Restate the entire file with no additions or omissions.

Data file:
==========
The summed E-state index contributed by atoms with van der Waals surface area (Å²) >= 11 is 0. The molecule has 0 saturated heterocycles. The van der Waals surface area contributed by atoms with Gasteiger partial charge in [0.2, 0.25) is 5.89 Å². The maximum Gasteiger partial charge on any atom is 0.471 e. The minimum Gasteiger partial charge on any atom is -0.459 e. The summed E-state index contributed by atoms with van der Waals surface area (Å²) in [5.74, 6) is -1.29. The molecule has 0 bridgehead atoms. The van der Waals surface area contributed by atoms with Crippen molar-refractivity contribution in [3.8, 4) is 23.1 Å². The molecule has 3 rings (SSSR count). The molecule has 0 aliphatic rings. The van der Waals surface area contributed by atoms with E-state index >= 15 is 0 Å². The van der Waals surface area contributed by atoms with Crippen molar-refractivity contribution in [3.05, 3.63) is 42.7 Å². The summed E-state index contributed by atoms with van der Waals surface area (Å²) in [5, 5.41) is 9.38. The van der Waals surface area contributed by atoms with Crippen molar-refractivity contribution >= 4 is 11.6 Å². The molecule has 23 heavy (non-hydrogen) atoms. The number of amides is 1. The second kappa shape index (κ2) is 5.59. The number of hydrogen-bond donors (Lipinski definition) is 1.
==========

The summed E-state index contributed by atoms with van der Waals surface area (Å²) >= 11 is 0. The molecule has 0 saturated heterocycles. The van der Waals surface area contributed by atoms with Gasteiger partial charge in [0.2, 0.25) is 5.89 Å². The maximum Gasteiger partial charge on any atom is 0.471 e. The minimum Gasteiger partial charge on any atom is -0.459 e. The summed E-state index contributed by atoms with van der Waals surface area (Å²) in [5.74, 6) is -1.29. The molecule has 0 bridgehead atoms. The van der Waals surface area contributed by atoms with Crippen molar-refractivity contribution in [3.8, 4) is 23.1 Å². The molecule has 3 rings (SSSR count). The molecule has 0 aliphatic rings. The van der Waals surface area contributed by atoms with E-state index >= 15 is 0 Å². The van der Waals surface area contributed by atoms with Crippen molar-refractivity contribution in [3.05, 3.63) is 42.7 Å². The summed E-state index contributed by atoms with van der Waals surface area (Å²) in [5, 5.41) is 9.38. The van der Waals surface area contributed by atoms with Crippen molar-refractivity contribution >= 4 is 11.6 Å². The molecule has 23 heavy (non-hydrogen) atoms. The number of amides is 1. The second kappa shape index (κ2) is 5.59. The number of hydrogen-bond donors (Lipinski definition) is 1.